Another way to elongate your time is by obtaining Drop Points that you get when you fight enemy Dream Eaters. During the process of "Dropping", you'll be shown a menu of choices that affect the character that you'll be switch to. One of these choices is a "Drop Decelerator", which slows down your Drop gauge in three different speeds. The more Drop Points you obtain, the easier chances you can obtain the highest level of the Decelerator.
Thus, I encourage you guys to spend a lot of time per character/world grinding and fighting DEs so you can get the desired number of Drop Points. This particularly works well in Proud mode. I hear that Standard mode is sort of easy. (For Proud, it's probably not easy to do this in the beginning of the game, but a little later on, I find that spending an hour or two in one world can net me, at least, 200 DPs easily.)
Any remaining Drop Points get turned into munny, which can be used for more Drop-Me-Nots, so it's a fair deal.
If you ever come across people constantly complaining about Dropping constantly in the middle of boss battles or exploring in their games, there is something completely wrong with this picture. Some of these people do not know that Drop-Me-Nots exist so they keep playing through the game allowing the system to Drop for them. (Thus, thinking that the game "forces" them to rush.) You can also Drop yourself any time you want in the game via save points, accessing the menu, or putting the game on pause. So, you actually have full control of how you want to play the game rather than let the game play you. Couple that with the Drop-Me-Nots and highest Decelerator level, and you can play both characters for as long as you want. You just can't progress past a certain number of worlds as one character until you beat the other character's required portion of worlds. Their stories are suppose to play out in synch. Not separate like Birth by Sleep.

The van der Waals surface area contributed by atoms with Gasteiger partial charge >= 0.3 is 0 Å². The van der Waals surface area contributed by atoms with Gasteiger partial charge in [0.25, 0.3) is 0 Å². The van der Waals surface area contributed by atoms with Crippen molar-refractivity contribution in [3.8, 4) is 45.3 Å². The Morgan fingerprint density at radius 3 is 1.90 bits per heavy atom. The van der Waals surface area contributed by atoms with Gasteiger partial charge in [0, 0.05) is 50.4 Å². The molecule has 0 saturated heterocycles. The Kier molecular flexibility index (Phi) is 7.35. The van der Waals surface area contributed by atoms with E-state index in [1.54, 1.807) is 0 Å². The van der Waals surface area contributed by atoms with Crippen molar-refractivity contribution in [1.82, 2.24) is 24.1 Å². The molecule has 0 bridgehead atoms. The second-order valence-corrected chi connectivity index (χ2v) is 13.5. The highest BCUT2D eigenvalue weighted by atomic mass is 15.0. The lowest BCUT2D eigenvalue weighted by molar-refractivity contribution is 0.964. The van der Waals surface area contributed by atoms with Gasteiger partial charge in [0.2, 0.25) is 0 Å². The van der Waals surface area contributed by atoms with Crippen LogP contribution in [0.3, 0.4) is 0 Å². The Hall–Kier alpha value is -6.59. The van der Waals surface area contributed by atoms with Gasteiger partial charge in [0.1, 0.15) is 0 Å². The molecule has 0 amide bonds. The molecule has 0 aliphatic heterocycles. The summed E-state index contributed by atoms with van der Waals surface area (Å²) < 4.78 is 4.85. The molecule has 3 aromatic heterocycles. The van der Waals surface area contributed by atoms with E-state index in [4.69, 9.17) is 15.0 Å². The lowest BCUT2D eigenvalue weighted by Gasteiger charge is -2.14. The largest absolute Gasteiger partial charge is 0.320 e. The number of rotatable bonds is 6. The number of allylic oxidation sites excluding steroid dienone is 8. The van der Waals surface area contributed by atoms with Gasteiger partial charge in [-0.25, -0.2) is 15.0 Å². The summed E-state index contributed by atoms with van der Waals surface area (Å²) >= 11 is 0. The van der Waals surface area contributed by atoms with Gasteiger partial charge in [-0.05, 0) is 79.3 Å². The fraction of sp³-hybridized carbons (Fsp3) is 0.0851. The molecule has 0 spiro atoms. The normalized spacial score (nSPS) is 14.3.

I would recommend playing as one of character's world stories all out first before Dropping to another character's story and play that from beginning to end. That way, you wouldn't get that "lost" feeling of trying to remember what happened before you were there. (Though, you could consult the Momentos section just for a memory refresher.)
Other people think they can only put the Drop-Me-Not in their active Command deck and it interrupts with their battles. For me, I put my Drop-Me-Not in the second Command deck, which is void of any Commands. It's very easy to go into the Command menu, switch to the second Command deck, press the X button for Drop-Me-Not, go back into the Command menu and switch back to my active Command deck. It only takes a few seconds to do this. You can make up to three Command decks, but I think one is enough for me and some other people to go by if you like mixing up your Commands once in awhile.
Note of caution: Being hit by some Dream Eaters may cause your Drop Gauge to speed up a little so that adds a teeny bit of challenge to your time management. It's not really that much of an issue when you have Drop-Me-Nots at your disposal.
The Seven Sleeping Worlds -----
You go through seven huge worlds. Some of them, you've been to before, but they're expanded. You may think you knew one area so well, but turn a corner, and you may find yourself becoming lost in it (which is good in my book). In true KH fashion, you'll find most of them to be "empty" except with Moogles and unlimited Dream Eaters/Tron NPCs. So, it's not really a surprise if you're use to this from the past KH games. The only difference here is that you won't be bumping into any standing non-Moogle NPCs. As I said earlier in this impression/review, they're all accessed through cutscenes.